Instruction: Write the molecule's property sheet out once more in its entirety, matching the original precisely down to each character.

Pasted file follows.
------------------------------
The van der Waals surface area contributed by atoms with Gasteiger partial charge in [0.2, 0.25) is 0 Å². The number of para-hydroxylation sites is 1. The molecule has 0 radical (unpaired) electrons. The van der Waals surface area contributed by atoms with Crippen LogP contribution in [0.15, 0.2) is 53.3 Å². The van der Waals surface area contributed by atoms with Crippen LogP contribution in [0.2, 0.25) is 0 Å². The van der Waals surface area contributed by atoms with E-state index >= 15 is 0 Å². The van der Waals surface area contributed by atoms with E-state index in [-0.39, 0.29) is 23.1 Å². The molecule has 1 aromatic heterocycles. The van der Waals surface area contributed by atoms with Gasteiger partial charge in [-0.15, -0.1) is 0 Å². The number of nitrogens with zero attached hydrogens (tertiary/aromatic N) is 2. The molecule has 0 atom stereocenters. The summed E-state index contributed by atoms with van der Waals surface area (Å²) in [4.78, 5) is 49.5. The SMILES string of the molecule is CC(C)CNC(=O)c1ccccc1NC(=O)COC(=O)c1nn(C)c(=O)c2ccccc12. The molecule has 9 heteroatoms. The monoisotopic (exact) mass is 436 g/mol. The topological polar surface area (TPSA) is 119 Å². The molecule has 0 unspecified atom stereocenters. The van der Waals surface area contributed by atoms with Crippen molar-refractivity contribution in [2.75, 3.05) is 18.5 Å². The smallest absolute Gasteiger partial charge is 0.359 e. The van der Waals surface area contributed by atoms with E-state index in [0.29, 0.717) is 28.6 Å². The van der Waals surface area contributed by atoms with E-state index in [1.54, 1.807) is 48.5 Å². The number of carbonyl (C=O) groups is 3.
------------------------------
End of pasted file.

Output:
The van der Waals surface area contributed by atoms with Gasteiger partial charge in [0.2, 0.25) is 0 Å². The number of para-hydroxylation sites is 1. The molecule has 0 radical (unpaired) electrons. The van der Waals surface area contributed by atoms with Crippen LogP contribution in [0.15, 0.2) is 53.3 Å². The van der Waals surface area contributed by atoms with Crippen LogP contribution in [0.2, 0.25) is 0 Å². The van der Waals surface area contributed by atoms with E-state index >= 15 is 0 Å². The van der Waals surface area contributed by atoms with E-state index in [-0.39, 0.29) is 23.1 Å². The molecule has 1 aromatic heterocycles. The van der Waals surface area contributed by atoms with Gasteiger partial charge in [-0.15, -0.1) is 0 Å². The number of nitrogens with zero attached hydrogens (tertiary/aromatic N) is 2. The molecule has 0 atom stereocenters. The summed E-state index contributed by atoms with van der Waals surface area (Å²) in [4.78, 5) is 49.5. The SMILES string of the molecule is CC(C)CNC(=O)c1ccccc1NC(=O)COC(=O)c1nn(C)c(=O)c2ccccc12. The molecule has 9 heteroatoms. The monoisotopic (exact) mass is 436 g/mol. The topological polar surface area (TPSA) is 119 Å². The molecule has 0 unspecified atom stereocenters. The van der Waals surface area contributed by atoms with Crippen molar-refractivity contribution in [2.75, 3.05) is 18.5 Å². The smallest absolute Gasteiger partial charge is 0.359 e. The van der Waals surface area contributed by atoms with E-state index in [0.29, 0.717) is 28.6 Å². The van der Waals surface area contributed by atoms with E-state index in [1.54, 1.807) is 48.5 Å². The number of carbonyl (C=O) groups is 3.